Uhn-Soo Cho, Ph.D

Assistant Professor, Biological Chemistry
Assistant Professor, Biophysics

4220E MSRB3, Box 5606



Biological Chemistry, Medical School
Biophysics, College of LS&A
Chemical Biology, College of LS&A
Cellular & Molecular Biology, Medical School

Areas of Interest

Kinetochore and centromere biology        

The kinetochore is a large macromolecular assembly that physically connects the centromere to spindle microtubules to ensure accurate distribution of sister chromatids to daughter cells during mitosis. Malfunction of the kinetochore results in genome instability, which has been implicated in many types of cancers. Cancer cells tolerate a small degree of genome instability, but cannot withstand high genomic instability. Therefore, perturbation of kinetochore assembly has long been an approach for preventing cancer cell proliferation. We have a long-standing interest in establishing the structural-functional relationship between kinetochore components. With a complete picture of the intact kinetochore, we will formulate a foundation for new cancer drug discoveries. We focus on fission yeast as a model organism due to its ease of genetic manipulation and protein crystallization with a conservation of key human kinetochore components. We have in vitro reconstituted key kinetochore components using novel multi-gene expression systems for both E. coli and insect cells.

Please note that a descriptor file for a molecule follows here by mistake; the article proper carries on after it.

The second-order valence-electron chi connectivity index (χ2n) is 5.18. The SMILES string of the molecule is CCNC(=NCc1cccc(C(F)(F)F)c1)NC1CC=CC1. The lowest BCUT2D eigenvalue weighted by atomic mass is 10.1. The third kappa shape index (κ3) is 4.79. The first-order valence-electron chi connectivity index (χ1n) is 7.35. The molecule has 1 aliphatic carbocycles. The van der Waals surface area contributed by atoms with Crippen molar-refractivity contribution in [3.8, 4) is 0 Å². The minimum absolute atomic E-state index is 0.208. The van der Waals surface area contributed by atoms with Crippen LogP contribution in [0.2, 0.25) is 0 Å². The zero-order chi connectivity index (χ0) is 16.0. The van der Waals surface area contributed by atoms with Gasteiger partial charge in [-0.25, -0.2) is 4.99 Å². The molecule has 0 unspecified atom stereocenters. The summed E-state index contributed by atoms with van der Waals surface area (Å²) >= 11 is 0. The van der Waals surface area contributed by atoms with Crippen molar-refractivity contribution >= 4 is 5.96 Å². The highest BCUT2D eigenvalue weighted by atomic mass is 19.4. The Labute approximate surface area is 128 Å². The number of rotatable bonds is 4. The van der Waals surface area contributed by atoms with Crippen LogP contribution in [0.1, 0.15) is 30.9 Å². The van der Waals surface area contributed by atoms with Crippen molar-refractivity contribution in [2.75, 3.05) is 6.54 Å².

Histone Chaperone and Karyopherins

Histone chaperones (HCs), such as Asf1, Rtt106, CAF-1, HIRA, and FACT, play important roles in nucleosome assembly during DNA replication and DNA repair. Understanding nucleosome assembly mechanisms by its chaperones is a crucial not only to understand how newly synthesized histones are recruited during DNA replication and repair, but also important to reveal transferring mechanism of epigenetic information to newly incorporated nucleosomes. As a long-term goal, we like to pursue the structural and biochemical studies of HCs and address questions of: What are structural features of those HCs as it is and as a complex with its substrates, histones? How HCs recognize and stabilize histones in solution? How HCs distinguish histone variants, e.g. histone H3.1 by CAF-1 and histone H3.3 by HIRA? What is the effect of H3 acetylation in transferring histones from Asf1 to either Rtt105 or CAF-1 and eventually nucleosome incorporation?